Accessibility links

Breaking News

Promoting Democracy Key to Winning War Against Terrorism, says Cheney - 2004-01-24

Vice President Dick Cheney has urged Europe to join the United States in promoting democracy in the Arab world and Iran, saying such an effort is key to winning the global war on terrorism. Mr. Cheney also called for greater cooperation in facing 21st century security challenges but said that, if diplomacy fails, nations must be prepared to use force.

Mr. Cheney was addressing an audience of about 1,500 political and business leaders at the annual World Economic Forum in the Swiss ski resort of Davos. Although he justified the war in Iraq and said the U.S.-led coalition there is making progress in stabilizing the country, the tone of his speech was conciliatory toward Europeans still skeptical about Washington's reasons for going to war.

In Mr. Cheney's view, the international community faces three fundamental responsibilities in its efforts to fight terrorism and stop the spread of dangerous weapons.

"First, we must confront the ideologies of violence at the source by promoting democracy throughout the greater Middle East and beyond," he said. "Second, we must meet these dangers together. Cooperation among our governments and effective international institutions are even more important today than they have been in the past. Third, when diplomacy fails, we must be prepared to face our responsibilities and be willing to use force if necessary. Direct threats require decisive action."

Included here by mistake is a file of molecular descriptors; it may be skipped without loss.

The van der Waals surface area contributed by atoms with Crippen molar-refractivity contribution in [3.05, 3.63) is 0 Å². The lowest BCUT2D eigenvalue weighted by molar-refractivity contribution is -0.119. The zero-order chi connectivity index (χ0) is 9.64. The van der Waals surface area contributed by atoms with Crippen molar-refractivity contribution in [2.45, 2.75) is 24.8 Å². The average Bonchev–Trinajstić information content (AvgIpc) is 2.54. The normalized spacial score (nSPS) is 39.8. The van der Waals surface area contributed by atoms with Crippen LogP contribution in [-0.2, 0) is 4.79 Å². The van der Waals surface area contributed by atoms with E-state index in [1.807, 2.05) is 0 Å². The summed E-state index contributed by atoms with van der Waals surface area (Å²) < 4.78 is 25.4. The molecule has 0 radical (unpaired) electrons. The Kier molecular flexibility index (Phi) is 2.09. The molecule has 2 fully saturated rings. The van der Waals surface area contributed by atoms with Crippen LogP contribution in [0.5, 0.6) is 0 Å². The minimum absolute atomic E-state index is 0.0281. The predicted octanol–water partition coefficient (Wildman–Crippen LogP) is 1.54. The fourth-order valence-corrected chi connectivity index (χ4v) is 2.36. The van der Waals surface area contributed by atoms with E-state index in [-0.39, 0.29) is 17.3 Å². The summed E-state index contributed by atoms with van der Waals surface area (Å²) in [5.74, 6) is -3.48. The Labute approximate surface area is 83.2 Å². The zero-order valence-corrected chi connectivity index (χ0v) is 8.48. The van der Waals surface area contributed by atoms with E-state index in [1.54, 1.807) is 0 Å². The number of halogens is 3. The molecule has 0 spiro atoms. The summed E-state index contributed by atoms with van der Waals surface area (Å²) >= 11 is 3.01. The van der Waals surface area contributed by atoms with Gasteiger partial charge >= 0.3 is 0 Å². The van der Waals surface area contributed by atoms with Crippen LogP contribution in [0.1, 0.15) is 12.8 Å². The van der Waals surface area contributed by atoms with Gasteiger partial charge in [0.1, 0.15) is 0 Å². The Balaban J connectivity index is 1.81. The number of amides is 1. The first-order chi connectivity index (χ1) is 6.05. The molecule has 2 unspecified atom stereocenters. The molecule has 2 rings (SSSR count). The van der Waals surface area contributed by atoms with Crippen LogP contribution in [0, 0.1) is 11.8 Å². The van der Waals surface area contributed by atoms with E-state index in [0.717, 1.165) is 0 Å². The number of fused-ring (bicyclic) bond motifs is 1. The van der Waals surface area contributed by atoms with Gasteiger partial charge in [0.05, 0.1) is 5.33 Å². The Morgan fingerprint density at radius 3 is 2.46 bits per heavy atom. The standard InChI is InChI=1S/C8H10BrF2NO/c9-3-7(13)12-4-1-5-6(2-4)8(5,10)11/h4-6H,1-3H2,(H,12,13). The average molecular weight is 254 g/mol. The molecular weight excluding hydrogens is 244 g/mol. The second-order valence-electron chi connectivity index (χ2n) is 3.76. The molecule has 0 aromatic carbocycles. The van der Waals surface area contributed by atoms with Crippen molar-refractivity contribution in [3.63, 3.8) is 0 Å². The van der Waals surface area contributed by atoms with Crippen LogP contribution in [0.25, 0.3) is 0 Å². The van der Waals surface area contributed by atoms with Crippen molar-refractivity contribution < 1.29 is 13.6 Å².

The vice president says Europe should join the United States in encouraging the Iranian government to honor what he called the legitimate demands of the Iranian people.

But Mr. Cheney also stressed that the United States and Europe together should support those who he says work and sacrifice for reform across the entire Middle East to avert people from turning to terrorism as a solution to their frustrations.

"We know from experience that the institutions of self-government turn the energies of human beings away from violence to the peaceful work of building better lives," said Dick Cheney. "Democracies do not breed the anger and the radicalism that drag down whole societies and export violence. Terrorists do not find fertile recruiting grounds in societies where young people have the right to guide their own destinies and to choose their own leaders."

Mr. Cheney called on democratic countries everywhere as well as the United Nations to get involved in Iraq, and he said nations should be generous in forgiving that country's massive foreign debt.

He said that if the United States had not acted in Iraq, the country's people would still be living what he called the nightmare of Saddam Hussein's rule and the fallen Iraqi leader would still be defying the United Nations.